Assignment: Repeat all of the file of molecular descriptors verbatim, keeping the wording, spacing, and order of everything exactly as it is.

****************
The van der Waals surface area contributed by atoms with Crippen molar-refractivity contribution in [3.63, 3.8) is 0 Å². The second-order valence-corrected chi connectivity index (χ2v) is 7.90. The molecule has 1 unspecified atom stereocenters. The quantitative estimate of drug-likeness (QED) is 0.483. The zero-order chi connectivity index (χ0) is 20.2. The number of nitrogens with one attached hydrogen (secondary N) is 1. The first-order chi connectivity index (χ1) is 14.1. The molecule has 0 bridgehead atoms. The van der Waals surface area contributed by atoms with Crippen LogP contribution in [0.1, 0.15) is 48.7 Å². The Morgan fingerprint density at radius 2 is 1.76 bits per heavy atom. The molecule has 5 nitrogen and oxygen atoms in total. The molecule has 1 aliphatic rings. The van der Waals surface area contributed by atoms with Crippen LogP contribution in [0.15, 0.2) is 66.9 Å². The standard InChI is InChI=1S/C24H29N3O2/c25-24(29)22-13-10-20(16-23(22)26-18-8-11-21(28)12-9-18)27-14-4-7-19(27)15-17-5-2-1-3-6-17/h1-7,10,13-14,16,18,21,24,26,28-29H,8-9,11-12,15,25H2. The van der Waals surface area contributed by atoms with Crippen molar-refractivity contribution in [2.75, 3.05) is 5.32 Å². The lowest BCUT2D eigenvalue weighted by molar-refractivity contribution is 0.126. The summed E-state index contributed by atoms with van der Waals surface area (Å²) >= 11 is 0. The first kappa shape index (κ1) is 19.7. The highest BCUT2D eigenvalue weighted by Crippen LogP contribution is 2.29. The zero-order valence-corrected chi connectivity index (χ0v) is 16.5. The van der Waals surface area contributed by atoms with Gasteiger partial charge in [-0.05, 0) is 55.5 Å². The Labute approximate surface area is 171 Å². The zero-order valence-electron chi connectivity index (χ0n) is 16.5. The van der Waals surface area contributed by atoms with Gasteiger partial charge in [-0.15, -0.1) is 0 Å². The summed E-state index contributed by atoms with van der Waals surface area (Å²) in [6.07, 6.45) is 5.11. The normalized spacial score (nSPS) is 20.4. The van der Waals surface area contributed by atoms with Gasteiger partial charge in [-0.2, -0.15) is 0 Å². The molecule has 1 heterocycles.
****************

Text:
The van der Waals surface area contributed by atoms with Crippen molar-refractivity contribution in [3.63, 3.8) is 0 Å². The second-order valence-corrected chi connectivity index (χ2v) is 7.90. The molecule has 1 unspecified atom stereocenters. The quantitative estimate of drug-likeness (QED) is 0.483. The zero-order chi connectivity index (χ0) is 20.2. The number of nitrogens with one attached hydrogen (secondary N) is 1. The first-order chi connectivity index (χ1) is 14.1. The molecule has 0 bridgehead atoms. The van der Waals surface area contributed by atoms with Crippen LogP contribution in [0.1, 0.15) is 48.7 Å². The Morgan fingerprint density at radius 2 is 1.76 bits per heavy atom. The molecule has 5 nitrogen and oxygen atoms in total. The molecule has 1 aliphatic rings. The van der Waals surface area contributed by atoms with Crippen LogP contribution in [0.15, 0.2) is 66.9 Å². The standard InChI is InChI=1S/C24H29N3O2/c25-24(29)22-13-10-20(16-23(22)26-18-8-11-21(28)12-9-18)27-14-4-7-19(27)15-17-5-2-1-3-6-17/h1-7,10,13-14,16,18,21,24,26,28-29H,8-9,11-12,15,25H2. The van der Waals surface area contributed by atoms with Crippen molar-refractivity contribution in [2.75, 3.05) is 5.32 Å². The lowest BCUT2D eigenvalue weighted by molar-refractivity contribution is 0.126. The summed E-state index contributed by atoms with van der Waals surface area (Å²) >= 11 is 0. The first kappa shape index (κ1) is 19.7. The highest BCUT2D eigenvalue weighted by Crippen LogP contribution is 2.29. The zero-order valence-corrected chi connectivity index (χ0v) is 16.5. The van der Waals surface area contributed by atoms with Gasteiger partial charge in [-0.05, 0) is 55.5 Å². The Labute approximate surface area is 171 Å². The zero-order valence-electron chi connectivity index (χ0n) is 16.5. The van der Waals surface area contributed by atoms with Gasteiger partial charge in [-0.15, -0.1) is 0 Å². The summed E-state index contributed by atoms with van der Waals surface area (Å²) in [6.07, 6.45) is 5.11. The normalized spacial score (nSPS) is 20.4. The van der Waals surface area contributed by atoms with Gasteiger partial charge in [-0.2, -0.15) is 0 Å². The molecule has 1 heterocycles.